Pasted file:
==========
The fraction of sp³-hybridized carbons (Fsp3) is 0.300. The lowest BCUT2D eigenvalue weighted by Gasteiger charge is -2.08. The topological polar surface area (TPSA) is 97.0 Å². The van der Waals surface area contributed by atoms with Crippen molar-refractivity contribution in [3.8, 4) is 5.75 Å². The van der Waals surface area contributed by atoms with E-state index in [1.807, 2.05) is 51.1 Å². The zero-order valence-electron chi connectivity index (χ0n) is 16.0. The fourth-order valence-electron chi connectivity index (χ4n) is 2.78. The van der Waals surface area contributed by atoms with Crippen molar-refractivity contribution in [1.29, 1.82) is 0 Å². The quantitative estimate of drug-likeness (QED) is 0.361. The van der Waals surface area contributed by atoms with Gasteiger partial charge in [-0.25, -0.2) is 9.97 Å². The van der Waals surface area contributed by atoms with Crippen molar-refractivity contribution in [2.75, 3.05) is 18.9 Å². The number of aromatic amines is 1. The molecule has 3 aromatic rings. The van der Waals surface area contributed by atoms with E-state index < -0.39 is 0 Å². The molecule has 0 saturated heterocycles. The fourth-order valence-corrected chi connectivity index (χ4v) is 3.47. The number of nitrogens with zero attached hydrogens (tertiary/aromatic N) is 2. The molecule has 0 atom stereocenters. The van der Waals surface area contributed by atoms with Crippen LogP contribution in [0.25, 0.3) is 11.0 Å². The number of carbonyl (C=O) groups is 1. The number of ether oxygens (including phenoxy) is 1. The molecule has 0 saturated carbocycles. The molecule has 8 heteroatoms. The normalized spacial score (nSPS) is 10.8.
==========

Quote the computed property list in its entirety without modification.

The fraction of sp³-hybridized carbons (Fsp3) is 0.300. The lowest BCUT2D eigenvalue weighted by Gasteiger charge is -2.08. The topological polar surface area (TPSA) is 97.0 Å². The van der Waals surface area contributed by atoms with Crippen molar-refractivity contribution in [3.8, 4) is 5.75 Å². The van der Waals surface area contributed by atoms with E-state index in [1.807, 2.05) is 51.1 Å². The zero-order valence-electron chi connectivity index (χ0n) is 16.0. The fourth-order valence-electron chi connectivity index (χ4n) is 2.78. The van der Waals surface area contributed by atoms with Crippen molar-refractivity contribution in [1.29, 1.82) is 0 Å². The quantitative estimate of drug-likeness (QED) is 0.361. The van der Waals surface area contributed by atoms with Gasteiger partial charge in [-0.25, -0.2) is 9.97 Å². The van der Waals surface area contributed by atoms with Crippen molar-refractivity contribution in [2.75, 3.05) is 18.9 Å². The number of aromatic amines is 1. The molecule has 3 aromatic rings. The van der Waals surface area contributed by atoms with E-state index < -0.39 is 0 Å². The molecule has 0 saturated heterocycles. The fourth-order valence-corrected chi connectivity index (χ4v) is 3.47. The number of nitrogens with zero attached hydrogens (tertiary/aromatic N) is 2. The molecule has 0 atom stereocenters. The van der Waals surface area contributed by atoms with Crippen LogP contribution in [0.25, 0.3) is 11.0 Å². The number of carbonyl (C=O) groups is 1. The number of ether oxygens (including phenoxy) is 1. The molecule has 0 saturated carbocycles. The molecule has 8 heteroatoms. The normalized spacial score (nSPS) is 10.8.